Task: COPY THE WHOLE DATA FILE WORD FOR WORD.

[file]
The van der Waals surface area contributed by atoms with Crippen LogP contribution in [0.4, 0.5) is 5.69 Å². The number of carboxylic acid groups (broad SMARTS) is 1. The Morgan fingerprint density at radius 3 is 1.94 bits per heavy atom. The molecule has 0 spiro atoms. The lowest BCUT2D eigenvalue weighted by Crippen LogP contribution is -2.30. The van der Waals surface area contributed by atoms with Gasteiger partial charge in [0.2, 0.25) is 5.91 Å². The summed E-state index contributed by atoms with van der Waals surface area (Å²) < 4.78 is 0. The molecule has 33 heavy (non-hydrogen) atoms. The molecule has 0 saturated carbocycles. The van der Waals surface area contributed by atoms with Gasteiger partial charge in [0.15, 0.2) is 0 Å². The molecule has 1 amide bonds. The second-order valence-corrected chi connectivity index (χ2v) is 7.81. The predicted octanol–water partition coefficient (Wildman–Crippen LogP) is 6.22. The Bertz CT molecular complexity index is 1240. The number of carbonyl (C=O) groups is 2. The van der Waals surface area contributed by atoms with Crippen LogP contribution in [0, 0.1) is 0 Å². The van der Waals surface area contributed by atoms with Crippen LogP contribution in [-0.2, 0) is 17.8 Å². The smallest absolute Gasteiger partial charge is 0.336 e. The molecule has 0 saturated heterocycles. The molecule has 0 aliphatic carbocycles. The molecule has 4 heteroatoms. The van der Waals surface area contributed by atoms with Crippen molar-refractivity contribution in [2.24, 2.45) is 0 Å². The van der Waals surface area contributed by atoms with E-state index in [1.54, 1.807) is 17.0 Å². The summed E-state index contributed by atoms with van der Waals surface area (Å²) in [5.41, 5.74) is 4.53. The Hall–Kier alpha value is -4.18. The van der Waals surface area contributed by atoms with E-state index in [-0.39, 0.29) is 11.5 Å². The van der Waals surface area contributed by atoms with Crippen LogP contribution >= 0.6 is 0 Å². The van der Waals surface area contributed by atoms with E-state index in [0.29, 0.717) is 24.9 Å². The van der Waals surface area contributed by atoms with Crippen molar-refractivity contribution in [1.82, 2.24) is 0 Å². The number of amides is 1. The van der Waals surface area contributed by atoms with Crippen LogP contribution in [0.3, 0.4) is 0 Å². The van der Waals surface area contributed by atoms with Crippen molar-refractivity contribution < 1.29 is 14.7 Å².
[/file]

The van der Waals surface area contributed by atoms with Crippen LogP contribution in [0.4, 0.5) is 5.69 Å². The number of carboxylic acid groups (broad SMARTS) is 1. The Morgan fingerprint density at radius 3 is 1.94 bits per heavy atom. The molecule has 0 spiro atoms. The lowest BCUT2D eigenvalue weighted by Crippen LogP contribution is -2.30. The van der Waals surface area contributed by atoms with Gasteiger partial charge in [0.2, 0.25) is 5.91 Å². The summed E-state index contributed by atoms with van der Waals surface area (Å²) < 4.78 is 0. The molecule has 33 heavy (non-hydrogen) atoms. The molecule has 0 saturated carbocycles. The van der Waals surface area contributed by atoms with Gasteiger partial charge in [0.15, 0.2) is 0 Å². The molecule has 1 amide bonds. The second-order valence-corrected chi connectivity index (χ2v) is 7.81. The predicted octanol–water partition coefficient (Wildman–Crippen LogP) is 6.22. The Bertz CT molecular complexity index is 1240. The number of carbonyl (C=O) groups is 2. The van der Waals surface area contributed by atoms with Crippen LogP contribution in [0, 0.1) is 0 Å². The van der Waals surface area contributed by atoms with Crippen LogP contribution in [-0.2, 0) is 17.8 Å². The smallest absolute Gasteiger partial charge is 0.336 e. The molecule has 0 saturated heterocycles. The molecule has 0 aliphatic carbocycles. The molecule has 4 heteroatoms. The van der Waals surface area contributed by atoms with Crippen molar-refractivity contribution in [2.24, 2.45) is 0 Å². The van der Waals surface area contributed by atoms with E-state index in [1.54, 1.807) is 17.0 Å². The summed E-state index contributed by atoms with van der Waals surface area (Å²) in [5.41, 5.74) is 4.53. The Hall–Kier alpha value is -4.18. The van der Waals surface area contributed by atoms with E-state index in [-0.39, 0.29) is 11.5 Å². The van der Waals surface area contributed by atoms with Crippen LogP contribution >= 0.6 is 0 Å². The van der Waals surface area contributed by atoms with E-state index in [0.29, 0.717) is 24.9 Å². The van der Waals surface area contributed by atoms with Crippen molar-refractivity contribution in [1.82, 2.24) is 0 Å². The number of amides is 1. The van der Waals surface area contributed by atoms with Crippen LogP contribution in [0.3, 0.4) is 0 Å². The van der Waals surface area contributed by atoms with Crippen molar-refractivity contribution < 1.29 is 14.7 Å².